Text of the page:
Interestingly, the focus on consumers continued not only through the 1950s but into the more liberal era of the Great Society. Under President Lyndon B. Johnson, efforts to foster equality centered expanded access to credit and markets. For example, the Higher Education Act of 1965 broadened access to college education through the creation of the first large-scale federal student loan program instead of through an expansion of the public university system. In another example, to address housing inequality, the Housing Act of 1968 created mortgage-backed securities that gave low-income buyers the ability to get credit to purchase homes.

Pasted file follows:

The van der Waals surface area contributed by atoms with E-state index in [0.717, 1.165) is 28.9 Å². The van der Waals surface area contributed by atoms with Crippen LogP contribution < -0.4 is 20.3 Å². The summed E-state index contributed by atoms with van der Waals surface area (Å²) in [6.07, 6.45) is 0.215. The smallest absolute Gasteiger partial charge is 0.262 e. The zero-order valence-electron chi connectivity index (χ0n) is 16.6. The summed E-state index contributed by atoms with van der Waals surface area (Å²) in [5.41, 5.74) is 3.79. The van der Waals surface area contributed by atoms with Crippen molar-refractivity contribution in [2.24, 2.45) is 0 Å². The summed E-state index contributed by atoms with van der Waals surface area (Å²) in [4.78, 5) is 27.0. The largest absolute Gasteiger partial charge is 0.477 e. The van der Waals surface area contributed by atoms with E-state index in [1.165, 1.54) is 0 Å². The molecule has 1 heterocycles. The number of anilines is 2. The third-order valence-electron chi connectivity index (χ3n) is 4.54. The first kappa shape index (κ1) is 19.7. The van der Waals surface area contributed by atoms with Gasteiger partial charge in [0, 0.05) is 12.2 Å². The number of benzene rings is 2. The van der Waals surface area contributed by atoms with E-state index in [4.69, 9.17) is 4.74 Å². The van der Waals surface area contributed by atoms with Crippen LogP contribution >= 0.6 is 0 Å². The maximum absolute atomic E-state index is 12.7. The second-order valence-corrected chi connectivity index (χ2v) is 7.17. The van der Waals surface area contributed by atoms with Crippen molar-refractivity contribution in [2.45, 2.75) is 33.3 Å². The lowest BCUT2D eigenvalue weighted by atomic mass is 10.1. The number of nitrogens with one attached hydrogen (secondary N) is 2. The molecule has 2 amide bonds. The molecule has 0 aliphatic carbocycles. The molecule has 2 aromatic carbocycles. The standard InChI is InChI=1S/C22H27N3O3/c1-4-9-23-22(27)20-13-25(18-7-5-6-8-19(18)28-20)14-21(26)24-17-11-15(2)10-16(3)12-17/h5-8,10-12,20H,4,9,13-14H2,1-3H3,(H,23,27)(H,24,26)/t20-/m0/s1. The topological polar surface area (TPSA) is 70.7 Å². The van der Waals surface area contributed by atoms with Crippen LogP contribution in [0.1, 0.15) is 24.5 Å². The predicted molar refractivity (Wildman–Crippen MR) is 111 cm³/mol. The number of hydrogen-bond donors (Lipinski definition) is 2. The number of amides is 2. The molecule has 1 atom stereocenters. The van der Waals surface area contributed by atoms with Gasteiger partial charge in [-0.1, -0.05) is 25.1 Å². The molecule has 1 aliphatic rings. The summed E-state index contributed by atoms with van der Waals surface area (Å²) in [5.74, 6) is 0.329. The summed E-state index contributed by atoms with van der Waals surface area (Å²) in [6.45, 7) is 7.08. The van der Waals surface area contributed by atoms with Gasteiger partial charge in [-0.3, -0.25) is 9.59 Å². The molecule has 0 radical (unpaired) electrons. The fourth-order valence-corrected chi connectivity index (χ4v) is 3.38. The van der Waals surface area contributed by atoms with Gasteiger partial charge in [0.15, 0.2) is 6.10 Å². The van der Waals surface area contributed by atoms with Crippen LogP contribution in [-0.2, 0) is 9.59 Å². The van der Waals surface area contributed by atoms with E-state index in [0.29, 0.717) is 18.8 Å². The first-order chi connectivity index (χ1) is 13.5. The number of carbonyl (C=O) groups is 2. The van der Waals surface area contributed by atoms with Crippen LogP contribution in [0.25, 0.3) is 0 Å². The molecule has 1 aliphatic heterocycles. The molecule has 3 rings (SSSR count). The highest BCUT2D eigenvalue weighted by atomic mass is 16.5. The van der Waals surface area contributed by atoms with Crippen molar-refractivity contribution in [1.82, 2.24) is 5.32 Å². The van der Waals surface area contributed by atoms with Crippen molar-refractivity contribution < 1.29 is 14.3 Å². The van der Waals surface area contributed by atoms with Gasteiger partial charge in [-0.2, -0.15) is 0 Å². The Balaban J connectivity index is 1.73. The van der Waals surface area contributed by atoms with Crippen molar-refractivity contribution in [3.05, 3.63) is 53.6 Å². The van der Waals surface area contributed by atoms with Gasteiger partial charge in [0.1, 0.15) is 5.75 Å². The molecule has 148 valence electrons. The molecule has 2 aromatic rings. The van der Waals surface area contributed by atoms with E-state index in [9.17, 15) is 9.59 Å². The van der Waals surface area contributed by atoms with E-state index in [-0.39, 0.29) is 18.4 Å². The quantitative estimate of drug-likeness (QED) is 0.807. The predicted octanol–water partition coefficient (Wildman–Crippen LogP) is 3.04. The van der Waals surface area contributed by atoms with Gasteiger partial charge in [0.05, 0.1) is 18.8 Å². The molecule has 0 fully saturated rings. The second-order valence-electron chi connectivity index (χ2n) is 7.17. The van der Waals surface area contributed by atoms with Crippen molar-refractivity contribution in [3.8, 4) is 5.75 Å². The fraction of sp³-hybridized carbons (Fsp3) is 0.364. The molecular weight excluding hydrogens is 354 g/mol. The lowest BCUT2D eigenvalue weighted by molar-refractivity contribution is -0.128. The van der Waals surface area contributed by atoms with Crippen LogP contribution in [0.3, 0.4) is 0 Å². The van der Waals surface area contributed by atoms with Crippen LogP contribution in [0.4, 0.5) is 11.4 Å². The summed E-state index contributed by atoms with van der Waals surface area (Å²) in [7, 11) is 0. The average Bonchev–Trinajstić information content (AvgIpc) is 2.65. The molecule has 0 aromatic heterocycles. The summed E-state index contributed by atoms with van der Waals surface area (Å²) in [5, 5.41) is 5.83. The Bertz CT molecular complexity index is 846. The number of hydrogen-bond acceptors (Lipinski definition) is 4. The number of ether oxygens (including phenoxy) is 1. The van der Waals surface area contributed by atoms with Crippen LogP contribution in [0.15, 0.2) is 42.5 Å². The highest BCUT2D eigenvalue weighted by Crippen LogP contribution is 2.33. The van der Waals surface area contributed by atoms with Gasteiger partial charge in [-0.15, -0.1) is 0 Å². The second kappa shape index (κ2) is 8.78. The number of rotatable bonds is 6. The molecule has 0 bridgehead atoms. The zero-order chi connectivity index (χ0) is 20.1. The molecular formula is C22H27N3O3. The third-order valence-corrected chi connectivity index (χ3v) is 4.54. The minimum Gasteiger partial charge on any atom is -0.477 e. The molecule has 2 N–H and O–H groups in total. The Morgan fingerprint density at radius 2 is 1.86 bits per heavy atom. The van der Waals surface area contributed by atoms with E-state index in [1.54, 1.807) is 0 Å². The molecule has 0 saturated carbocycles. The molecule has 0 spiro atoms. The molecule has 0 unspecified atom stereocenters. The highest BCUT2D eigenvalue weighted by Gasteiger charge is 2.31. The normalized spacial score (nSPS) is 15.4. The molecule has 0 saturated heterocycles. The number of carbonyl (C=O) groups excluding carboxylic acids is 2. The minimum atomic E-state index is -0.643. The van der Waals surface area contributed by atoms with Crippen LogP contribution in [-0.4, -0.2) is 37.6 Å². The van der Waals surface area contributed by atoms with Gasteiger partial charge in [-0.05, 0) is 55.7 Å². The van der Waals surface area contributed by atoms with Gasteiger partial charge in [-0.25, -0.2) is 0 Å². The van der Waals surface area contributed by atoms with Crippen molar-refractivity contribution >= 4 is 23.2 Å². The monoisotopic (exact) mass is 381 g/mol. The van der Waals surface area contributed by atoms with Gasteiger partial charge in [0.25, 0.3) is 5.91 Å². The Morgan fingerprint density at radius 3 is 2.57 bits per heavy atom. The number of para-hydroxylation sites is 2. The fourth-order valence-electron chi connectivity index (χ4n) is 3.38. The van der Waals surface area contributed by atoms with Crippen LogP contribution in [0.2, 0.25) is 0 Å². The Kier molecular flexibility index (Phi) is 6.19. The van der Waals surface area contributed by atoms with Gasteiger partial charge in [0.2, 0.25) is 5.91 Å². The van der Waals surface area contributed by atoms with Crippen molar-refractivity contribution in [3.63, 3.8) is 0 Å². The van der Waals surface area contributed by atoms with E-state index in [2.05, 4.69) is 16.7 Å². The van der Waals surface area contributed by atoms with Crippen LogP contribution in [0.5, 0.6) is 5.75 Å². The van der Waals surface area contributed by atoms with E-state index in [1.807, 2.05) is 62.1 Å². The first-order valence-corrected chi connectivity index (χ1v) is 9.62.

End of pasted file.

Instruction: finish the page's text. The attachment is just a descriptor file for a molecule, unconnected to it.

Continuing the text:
The consumer, not the worker, also increasingly guided the government's management of the economy. Congress once again debated full employment legislation in the late 1970s during the Jimmy Carter presidency thanks to a push from labor and the Congressional Black Caucus in the face of the 1970s recession. As in 1946, the original proposal included a provision to make the federal government an employer of last resort if full employment (defined as above 4% unemployment) was not reached in five years. But the bill that Carter signed into law in 1978, the Full Employment and Balanced Growth Act (known as Humphrey-Hawkins), focused on controlling inflation, balancing the budget and maximum employment only in the context of the first two goals.